Phoenix Mayor Phil Gordon's Lack Of Transparency, Accountability Should Be On List of Story Ideas City Suggests to Media

Every month the city of Phoenix Public Information Office sends out a blast to media with story ideas reporters might consider covering on a slow news day.

Some of the June story ideas include covering the fire ban the Phoenix parks department has instituted in the city's desert preserves or the city-employee suggestions that have improved city operations and services and produced nearly $6 million in savings, or the need to keep swimming pools safe and clean.

New Times would like to add some story ideas to the list that would go a long way in restoring accountability and transparency to the Office of the Mayor:

Why does Phoenix Mayor Phil Gordon continue to evade questions from New Times about who paid for the Super Bowl tickets that he and his girlfriend and former political fundraiser, Elissa Mullany, used to attend the 2008 game in Glendale and the 2010 game in Miami Gardens, Florida.

Or why won't Gordon come clean about how many times he and his girlfriend have been Phoenix developer Steve Ellman's guests on a private jet or in suites at sporting events, including the Super Bowl.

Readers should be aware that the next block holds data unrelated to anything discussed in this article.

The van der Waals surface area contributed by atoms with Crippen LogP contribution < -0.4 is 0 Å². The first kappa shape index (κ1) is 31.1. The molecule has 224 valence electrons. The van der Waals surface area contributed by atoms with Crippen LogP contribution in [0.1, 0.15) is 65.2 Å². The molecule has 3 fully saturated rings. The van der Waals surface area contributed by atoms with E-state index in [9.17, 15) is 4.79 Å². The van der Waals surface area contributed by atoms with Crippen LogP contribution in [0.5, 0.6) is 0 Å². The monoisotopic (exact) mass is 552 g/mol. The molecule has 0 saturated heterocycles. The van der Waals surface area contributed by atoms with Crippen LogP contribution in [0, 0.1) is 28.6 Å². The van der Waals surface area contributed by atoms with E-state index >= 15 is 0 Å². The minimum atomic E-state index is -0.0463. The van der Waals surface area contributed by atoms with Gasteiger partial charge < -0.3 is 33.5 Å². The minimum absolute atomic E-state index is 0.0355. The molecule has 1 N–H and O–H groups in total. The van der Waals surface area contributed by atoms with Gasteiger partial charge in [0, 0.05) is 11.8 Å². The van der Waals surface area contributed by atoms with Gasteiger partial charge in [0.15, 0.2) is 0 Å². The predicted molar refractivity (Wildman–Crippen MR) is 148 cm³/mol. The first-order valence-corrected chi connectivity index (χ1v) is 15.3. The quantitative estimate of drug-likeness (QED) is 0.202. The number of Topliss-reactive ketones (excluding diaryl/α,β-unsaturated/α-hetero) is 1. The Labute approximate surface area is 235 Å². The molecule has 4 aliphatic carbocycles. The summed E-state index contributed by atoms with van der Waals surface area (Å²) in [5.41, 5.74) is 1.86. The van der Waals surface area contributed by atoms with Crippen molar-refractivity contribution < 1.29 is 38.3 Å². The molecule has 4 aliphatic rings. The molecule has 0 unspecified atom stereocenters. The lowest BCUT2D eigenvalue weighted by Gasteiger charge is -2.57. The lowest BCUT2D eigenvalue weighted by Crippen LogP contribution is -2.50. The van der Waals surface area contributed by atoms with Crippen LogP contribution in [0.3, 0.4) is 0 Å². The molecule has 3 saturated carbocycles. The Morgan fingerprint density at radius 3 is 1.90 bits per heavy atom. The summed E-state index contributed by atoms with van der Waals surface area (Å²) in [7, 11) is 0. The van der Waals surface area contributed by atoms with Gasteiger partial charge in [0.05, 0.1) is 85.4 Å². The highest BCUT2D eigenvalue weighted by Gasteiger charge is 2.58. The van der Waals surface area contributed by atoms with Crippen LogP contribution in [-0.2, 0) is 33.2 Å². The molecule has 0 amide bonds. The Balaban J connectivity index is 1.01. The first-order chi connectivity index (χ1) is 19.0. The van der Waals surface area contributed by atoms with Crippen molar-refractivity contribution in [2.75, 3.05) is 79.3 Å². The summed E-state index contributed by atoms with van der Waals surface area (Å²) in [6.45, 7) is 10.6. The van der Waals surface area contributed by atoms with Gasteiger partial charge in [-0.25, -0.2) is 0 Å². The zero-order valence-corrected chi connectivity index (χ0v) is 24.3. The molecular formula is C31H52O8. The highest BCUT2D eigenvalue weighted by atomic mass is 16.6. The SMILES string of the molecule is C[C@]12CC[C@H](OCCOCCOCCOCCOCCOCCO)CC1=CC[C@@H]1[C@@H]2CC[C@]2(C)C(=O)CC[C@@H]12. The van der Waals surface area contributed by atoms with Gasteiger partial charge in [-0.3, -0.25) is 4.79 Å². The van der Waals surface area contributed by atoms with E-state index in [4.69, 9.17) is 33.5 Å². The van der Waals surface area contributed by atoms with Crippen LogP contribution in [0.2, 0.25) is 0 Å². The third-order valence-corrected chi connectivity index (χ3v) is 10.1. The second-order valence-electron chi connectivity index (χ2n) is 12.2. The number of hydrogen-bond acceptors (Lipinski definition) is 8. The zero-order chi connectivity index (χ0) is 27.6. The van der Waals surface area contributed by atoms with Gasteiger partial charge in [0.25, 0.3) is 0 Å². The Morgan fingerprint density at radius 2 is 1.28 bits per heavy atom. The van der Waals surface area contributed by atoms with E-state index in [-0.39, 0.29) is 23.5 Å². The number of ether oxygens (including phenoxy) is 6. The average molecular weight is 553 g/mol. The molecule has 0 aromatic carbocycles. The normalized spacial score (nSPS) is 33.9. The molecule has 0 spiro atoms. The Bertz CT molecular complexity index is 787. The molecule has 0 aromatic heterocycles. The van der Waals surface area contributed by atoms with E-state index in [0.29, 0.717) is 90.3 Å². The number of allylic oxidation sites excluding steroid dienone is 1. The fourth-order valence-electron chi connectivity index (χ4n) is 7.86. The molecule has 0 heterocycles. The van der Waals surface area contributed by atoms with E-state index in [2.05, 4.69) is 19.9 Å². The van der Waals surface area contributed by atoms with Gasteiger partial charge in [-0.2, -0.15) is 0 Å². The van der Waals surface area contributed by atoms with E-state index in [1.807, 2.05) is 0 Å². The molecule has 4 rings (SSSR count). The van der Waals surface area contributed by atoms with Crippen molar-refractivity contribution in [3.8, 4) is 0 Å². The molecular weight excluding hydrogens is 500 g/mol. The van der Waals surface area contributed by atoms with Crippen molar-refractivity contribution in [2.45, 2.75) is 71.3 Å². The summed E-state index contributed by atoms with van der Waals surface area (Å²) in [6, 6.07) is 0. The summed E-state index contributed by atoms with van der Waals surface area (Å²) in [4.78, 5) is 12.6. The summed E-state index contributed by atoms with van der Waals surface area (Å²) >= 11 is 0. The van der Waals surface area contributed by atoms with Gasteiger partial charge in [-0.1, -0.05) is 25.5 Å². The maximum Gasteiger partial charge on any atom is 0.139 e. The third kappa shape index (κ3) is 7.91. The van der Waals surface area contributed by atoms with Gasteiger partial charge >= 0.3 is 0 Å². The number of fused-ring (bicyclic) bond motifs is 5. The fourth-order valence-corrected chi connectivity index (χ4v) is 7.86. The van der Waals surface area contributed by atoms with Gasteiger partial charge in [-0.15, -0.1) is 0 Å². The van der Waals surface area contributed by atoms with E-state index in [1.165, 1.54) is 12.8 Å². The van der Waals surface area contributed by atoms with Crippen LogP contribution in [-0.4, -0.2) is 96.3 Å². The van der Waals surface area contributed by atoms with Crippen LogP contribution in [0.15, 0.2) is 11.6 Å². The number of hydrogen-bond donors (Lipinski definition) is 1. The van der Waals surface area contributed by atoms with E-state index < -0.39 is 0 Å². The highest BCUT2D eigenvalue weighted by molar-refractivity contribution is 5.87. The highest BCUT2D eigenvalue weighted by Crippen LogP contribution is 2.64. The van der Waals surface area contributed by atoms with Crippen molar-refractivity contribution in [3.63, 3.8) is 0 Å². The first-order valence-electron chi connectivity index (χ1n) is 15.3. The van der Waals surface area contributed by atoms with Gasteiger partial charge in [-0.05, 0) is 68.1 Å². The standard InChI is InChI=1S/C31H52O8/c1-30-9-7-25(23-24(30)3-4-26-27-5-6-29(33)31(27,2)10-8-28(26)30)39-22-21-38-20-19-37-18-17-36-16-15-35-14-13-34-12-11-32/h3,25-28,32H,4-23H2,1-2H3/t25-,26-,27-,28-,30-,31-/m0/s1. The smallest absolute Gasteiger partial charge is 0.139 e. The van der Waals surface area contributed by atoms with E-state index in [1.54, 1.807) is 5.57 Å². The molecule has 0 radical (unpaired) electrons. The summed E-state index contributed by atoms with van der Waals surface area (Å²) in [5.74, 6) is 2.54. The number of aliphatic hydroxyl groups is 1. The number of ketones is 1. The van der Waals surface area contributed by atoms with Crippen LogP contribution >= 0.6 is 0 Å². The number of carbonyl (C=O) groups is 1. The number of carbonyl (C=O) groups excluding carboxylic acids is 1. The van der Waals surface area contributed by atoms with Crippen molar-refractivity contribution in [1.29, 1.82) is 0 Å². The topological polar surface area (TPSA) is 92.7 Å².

Or why won't Gordon offer any explanation about various expenses from the State of Downtown fund, an account that receives donations from private and public sources to market and improve downtown Phoenix.

Or about who was reimbursed (and why) more than $3,000 from that fund for "NFL charges."

Or why Gordon, even in the face of a lawsuit from Washington, D.C.-based think tank Judicial Watch against the cash-strapped City of Phoenix, won't release logs kept by his security detail that would reveal how he spends his time during the day and whether those publicly funded police officers were used appropriately or as a personal shuttle service.

Or why he won't reveal how many more companies engaged in business before the city have hired his girlfriend.

New Times already has written about Mullany's employment ties to Ellman and Veolia, a company that manages the city's bus services. Gordon refuses to say whether there are others.

Now these are story ideas to go after.

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